If Believe constitutes a trip into the recesses of Angel’s mind, as you might imagine, some pretty weird characters dwell in there. Angel stars as a surreal, enigmatic Victorian noble moving along a path of imaginative exploration. On the way, he encounters two brightly clad women, who represent different aspects of femininity, four bizarre ushers, who introduce the audience to the baroque theater of Angel’s mind, and a high-energy troupe of characters. These include rabbits (like none you’ve ever seen pop out of a hat), a two-headed woman, eagle-like creatures, and something that looks like a porcelain doll come to life. They all exist in this highly-theatrical tableau set against a backdrop of dreamlike darkness and light.

As the curtain opens on Believe, this time no one will see Angel impaled on a fence or cut in half. The risk lies in simply doing what he must, in creating his art, in accomplishing his creative goal. And, most importantly, it lies in actually living his dream, but isn’t that what we call an artist’s life? Isn’t that what we all want — to live every day with passion, inspiration, and a crazy, fire-in-our-belly sort of drive to succeed almost at all costs?

So, what do you get when great artistic minds come together? Their passion, persistence, inspiration, and perspiration result in even greater genius. In the case of Believe, you end up with the most innovative Cirque de Soleil show ever and a Criss Angel production unlike any his “loyals” have seen to date. The unique Cirque style, combined with the talent of all three artists, has produced a high-energy visual feast moved along by its story and punctuated with sound, color, movement, and, of course, illusion.

For Angel, the most amazing part of the creative process that produced Believe lies in the fact that “the vision has remained seamless” despite the fact that he asked so many creators to visualize it with him. “Serge Denoncourt has done an amazing job directing the show. Wade Robson is an Emmy-winning choreographer, and you’ll see some amazing dance numbers. It all has come together to create something the world of entertainment has never seen,” he concludes.

Angel’s belief in his ideas actually might be the most amazing aspect of his new show. If it weren’t for that belief, Believe would never have been created. If Angel doesn’t see the truth in that statement, he needs to remember a story he tells about how he named his newest creation. He says that before Houdini died, he gave his wife a code word so that she would be able to tell the impostors from the true mediums — if any existed — who said he had come back and spoken to them. No one ever gave her that code word, but Angel says he’s used it as the title of this show. Believe. How fitting.


A bold visionary, Laliberté, knows a good idea when he sees one. After all, he reinvented the Circus as an art form when he co-founded Cirque du Soleil, recognizing and cultivating the talents of the street performers from the Fête Foraine de Baie-Saint-Paul in Quebec where Cirque du Soleil represented a revolution of sorts in the circus world; it was a totally new and innovative idea, a different type of circus all together. Laliberté believed in his idea, though, and created it. Twenty-five years later, Cirque has become the crème de la crème of acrobatic theatrical performances and the best ring-less, animal-less circus in the world.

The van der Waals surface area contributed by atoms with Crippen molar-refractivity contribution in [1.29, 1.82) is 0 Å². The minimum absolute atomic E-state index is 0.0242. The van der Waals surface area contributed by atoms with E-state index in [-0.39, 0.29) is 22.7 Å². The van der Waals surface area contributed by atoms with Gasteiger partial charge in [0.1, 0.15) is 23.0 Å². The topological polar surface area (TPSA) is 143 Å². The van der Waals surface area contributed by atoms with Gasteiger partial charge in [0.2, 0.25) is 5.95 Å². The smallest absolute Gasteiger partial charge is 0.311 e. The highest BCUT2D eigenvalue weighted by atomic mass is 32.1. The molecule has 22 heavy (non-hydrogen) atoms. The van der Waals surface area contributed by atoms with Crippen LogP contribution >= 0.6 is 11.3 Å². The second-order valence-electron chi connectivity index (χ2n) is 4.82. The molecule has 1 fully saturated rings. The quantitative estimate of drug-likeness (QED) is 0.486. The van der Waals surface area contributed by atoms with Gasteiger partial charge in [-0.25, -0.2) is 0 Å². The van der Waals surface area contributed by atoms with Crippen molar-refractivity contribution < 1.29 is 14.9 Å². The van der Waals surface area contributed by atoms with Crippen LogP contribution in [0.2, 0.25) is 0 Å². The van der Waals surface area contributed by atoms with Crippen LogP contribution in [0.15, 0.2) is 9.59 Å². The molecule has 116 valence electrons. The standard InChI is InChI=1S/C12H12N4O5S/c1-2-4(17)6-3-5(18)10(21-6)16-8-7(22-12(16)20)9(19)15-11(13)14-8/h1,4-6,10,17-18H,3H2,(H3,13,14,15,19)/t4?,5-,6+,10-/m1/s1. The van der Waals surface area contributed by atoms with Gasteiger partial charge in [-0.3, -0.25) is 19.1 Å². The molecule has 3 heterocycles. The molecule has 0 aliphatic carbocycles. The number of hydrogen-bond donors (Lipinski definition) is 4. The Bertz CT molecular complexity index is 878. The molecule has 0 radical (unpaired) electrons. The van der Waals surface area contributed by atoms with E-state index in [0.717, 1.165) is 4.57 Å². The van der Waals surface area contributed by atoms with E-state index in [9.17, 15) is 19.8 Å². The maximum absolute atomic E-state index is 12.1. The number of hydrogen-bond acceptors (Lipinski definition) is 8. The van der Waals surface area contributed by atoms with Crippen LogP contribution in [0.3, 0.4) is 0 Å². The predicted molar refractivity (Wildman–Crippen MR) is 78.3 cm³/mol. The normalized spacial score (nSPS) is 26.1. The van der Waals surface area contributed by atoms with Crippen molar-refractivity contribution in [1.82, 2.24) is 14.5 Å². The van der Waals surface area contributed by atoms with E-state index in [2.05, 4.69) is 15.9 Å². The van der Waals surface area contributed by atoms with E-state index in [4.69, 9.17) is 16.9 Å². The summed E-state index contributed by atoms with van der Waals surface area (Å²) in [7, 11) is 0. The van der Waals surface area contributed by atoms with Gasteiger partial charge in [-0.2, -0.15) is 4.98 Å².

Robson, like Angel, has been pursuing his art since he was very young — actually, just five years old. If you go back and watch some old Michael Jackson videos, you can see him in them and he was only ten years old. At the ripe old age of sixteen, he began choreographing for Britney Spears and ‘NSYNC and writing and producing music for these two recording artists as well as a host of others. He’s made his name as a choreographer who doesn’t see dance like other choreographers, and is sure to offer up something unexpected. He won a 2007 Emmy for his work on Fox’s So You Think You Can Dance.


Some say Criss Angel represents the second coming of Jesus. This 41-year old, who has been seen doing Christ-like things, such as walking on water, levitating, and being strung under a moving helicopter by hooks supposedly dug into the flesh on his back, actually grew up as Christopher Nicholas Sarantakos in East Meadow, New York. The only difference between him and the other kids was that at the age of seven he began pursuing his dream by studying mysticism, music, martial arts, and dance. Later, he created his stage persona as Criss Angel. His Off-Broadway production of Criss Angel Mindfreak had a 600-show run, and with his Criss Angel Mindfreak television show he has performed more hours of prime-time magic than anyone in history. This show alone probably helped him become the one magician to bring about a major resurgence of magic in popular culture today. Even other magicians acknowledge his outstanding talent and have named Angel Magician of the Year five times, given him the 22nd Louie Award for outstanding achievement in the art of magic, and most recently honored him with the International Magicians Society’s Magician of The Decade award.

Nina Amir